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Juice companies making it big lying to parents. EDIT!!!!!

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I think it's totally ridiculous that juice companies say our kids need juice when it's clearly sugar water... Especially to BABIES!!! You shouldn't give babies sugar on a regular basis I believe but that's just me... Anyone else think it's not right? I think it just gives them a taste for sugar therefore they begin to crave it their whole life.. Real steamed fruits or purées will give them the vitamins and fruit for their serving. Idk I just don't believe in giving my kids juice,, actually my pedi told us not to give it to our 5 tr old she said only milk and water.


The consumption of sweetened drinks, such as soda, juice, Kool-Aid and sports drinks, has been on the rise in past decades. At the same time, the prevalence of obesity in children has also risen. These drinks — even 100 percent fruit juice — contain a lot of calories with little or no nutritional benefit.
Consider that:
A 12-ounce glass of orange juice contains 180 calories, which is the same as eating three chocolate chip cookies.
Drinking just one 12-ounce can of soda every day for a year is equal to 55,000 calories, or 15 pounds a year.
The Truth About Juice
Many people think of juice as an essential part of a child's diet. However, juice isn't as healthy as people think.
Drinking a lot of juice makes younger children feel full quickly. Feeling full from juice will decrease the amount of food a child eats. For older children, drinking a lot of juice doesn't usually cause fullness, but the excess calories from juice can cause weight gain.
It's much healthier to eat the fruit rather than drink the juice. For example, a 12-ounce glass of orange juice, which is the juice of two to three oranges, has about 180 calories, while one orange contains only 80 or 90 calories (and for older children, it does more to make them feel full).
For children who are overweight, the basic recommendation is no juice.
The Truth About Soda
Sodas and other sweetened drinks are full of sugar such as high-fructose corn syrup. Many also contain caffeine, which is a diuretic that can cause dehydration.
Another problem with sweetened beverages is that the body doesn't register it's full after drinking hundreds of calories. This may have to do with ghrelin, the hormone in your stomach that lets you know when you're hungry. When the hormone increases, you feel hungry. When you eat, the hormone goes down. However, it only works with food, not liquid. Drinking soda, juice, sports drinks and other sugar-sweetened liquids does nothing for your hunger, even if you consume hundreds of calories. As a result, sugar-sweetened beverages are often wasted calories.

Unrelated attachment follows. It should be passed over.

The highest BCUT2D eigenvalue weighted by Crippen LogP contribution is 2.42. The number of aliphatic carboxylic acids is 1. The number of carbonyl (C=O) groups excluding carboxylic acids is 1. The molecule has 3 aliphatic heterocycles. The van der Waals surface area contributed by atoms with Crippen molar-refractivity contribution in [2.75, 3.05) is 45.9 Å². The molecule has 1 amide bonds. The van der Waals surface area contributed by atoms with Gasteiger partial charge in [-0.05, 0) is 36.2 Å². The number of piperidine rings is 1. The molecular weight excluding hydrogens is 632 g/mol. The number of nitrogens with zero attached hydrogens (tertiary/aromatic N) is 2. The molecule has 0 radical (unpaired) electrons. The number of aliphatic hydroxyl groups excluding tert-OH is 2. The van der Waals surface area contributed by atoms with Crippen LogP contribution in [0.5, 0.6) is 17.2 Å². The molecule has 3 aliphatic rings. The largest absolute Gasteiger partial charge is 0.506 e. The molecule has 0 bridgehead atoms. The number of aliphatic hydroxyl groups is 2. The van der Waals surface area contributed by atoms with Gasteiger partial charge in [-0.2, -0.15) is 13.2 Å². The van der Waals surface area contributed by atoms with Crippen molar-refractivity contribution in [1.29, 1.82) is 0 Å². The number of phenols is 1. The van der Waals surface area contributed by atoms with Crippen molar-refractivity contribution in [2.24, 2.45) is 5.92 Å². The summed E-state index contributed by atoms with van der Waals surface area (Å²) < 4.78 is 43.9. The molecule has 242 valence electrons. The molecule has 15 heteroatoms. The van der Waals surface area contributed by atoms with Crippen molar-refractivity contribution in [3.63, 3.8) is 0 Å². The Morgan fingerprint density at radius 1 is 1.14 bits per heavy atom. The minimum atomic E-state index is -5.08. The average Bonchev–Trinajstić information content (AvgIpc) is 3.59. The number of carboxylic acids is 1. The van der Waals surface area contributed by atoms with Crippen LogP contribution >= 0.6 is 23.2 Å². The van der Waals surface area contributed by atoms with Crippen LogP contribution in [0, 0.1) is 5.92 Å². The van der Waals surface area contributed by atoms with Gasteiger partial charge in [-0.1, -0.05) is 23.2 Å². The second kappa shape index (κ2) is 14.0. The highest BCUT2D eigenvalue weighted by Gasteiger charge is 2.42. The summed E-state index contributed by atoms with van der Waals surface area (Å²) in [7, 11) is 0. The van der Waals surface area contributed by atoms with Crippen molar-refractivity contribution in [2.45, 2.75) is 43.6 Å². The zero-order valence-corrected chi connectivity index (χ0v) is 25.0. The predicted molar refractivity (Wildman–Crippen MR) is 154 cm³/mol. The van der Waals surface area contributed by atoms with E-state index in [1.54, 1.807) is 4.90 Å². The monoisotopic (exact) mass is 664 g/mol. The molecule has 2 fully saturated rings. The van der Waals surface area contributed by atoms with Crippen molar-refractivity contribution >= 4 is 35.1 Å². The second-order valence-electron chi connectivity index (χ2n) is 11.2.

In other words, the human digestive system is not designed for drinking calories. Soda is a relatively recent addition to the human diet. It was introduced in the second half of the 19th century and there was not an obesity problem until the 20th century. When looking at obesity in the United States alongside fructose and soft drink consumption, they are on a parallel line.
How Sweet Drinks Add Up
To fully understand the impact of sugary beverages, consider how the extra calories from these drinks add up and translate into pounds.
If a child drinks one soda and two glasses of Kool-Aid each day, the child is consuming roughly:
150 calories for the glass of soda
240 calories for two glasses of Kool-Aid (120 calories each glass)
TOTAL: 390 calories a day

Over the course of one year, the child will consume an extra 142,000 calories from these drinks.
Because one pound of fat equals 3,500 calories:
142,000 calories at 3,500 calories per pound = 40 pounds
TOTAL: 40 pounds a year

What seems like a harmless glass of soda and two glasses of Kool-Aid a day is equal to roughly 40 pounds of weight gain over a year. Children rarely burn all of these extra calories through exercise and activity. Even if a child only has one soda a day, it leads to 15.6 pounds of weight a year.
What Kids Should Drink Instead
It's best for children and their parents to limit or eliminate juice, soda and other sugar-sweetened beverages. Instead, your child should drink:
Water — Water has zero calories and no added sodium to make your child thirstier.
Nonfat milk — Kids should consume two to four servings of calcium-rich foods, such as nonfat milk, each day.
Other beverages with little or no sodium or calories — Look for 5 calories or less per serving. Some possibilities: sparkling water without sugar added, or occasionally as a treat, diet soda or a low-calorie beverage like Crystal Light.

Reviewed by health care specialists at UCSF Benioff Children's Hospital.
This information is for educational purposes only and is not intended to replace the advice of your doctor or health care provider. We encourage you to discuss with your doctor any questions or concerns you may have.
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by on Apr. 20, 2013 at 9:58 AM
Replies (101-109):
by Angela on Apr. 21, 2013 at 10:51 PM

No lol I hardly ever buy juice. When I do I look for 100% apple juice as it helps with my sons constipation. 

Quoting mandapanda82: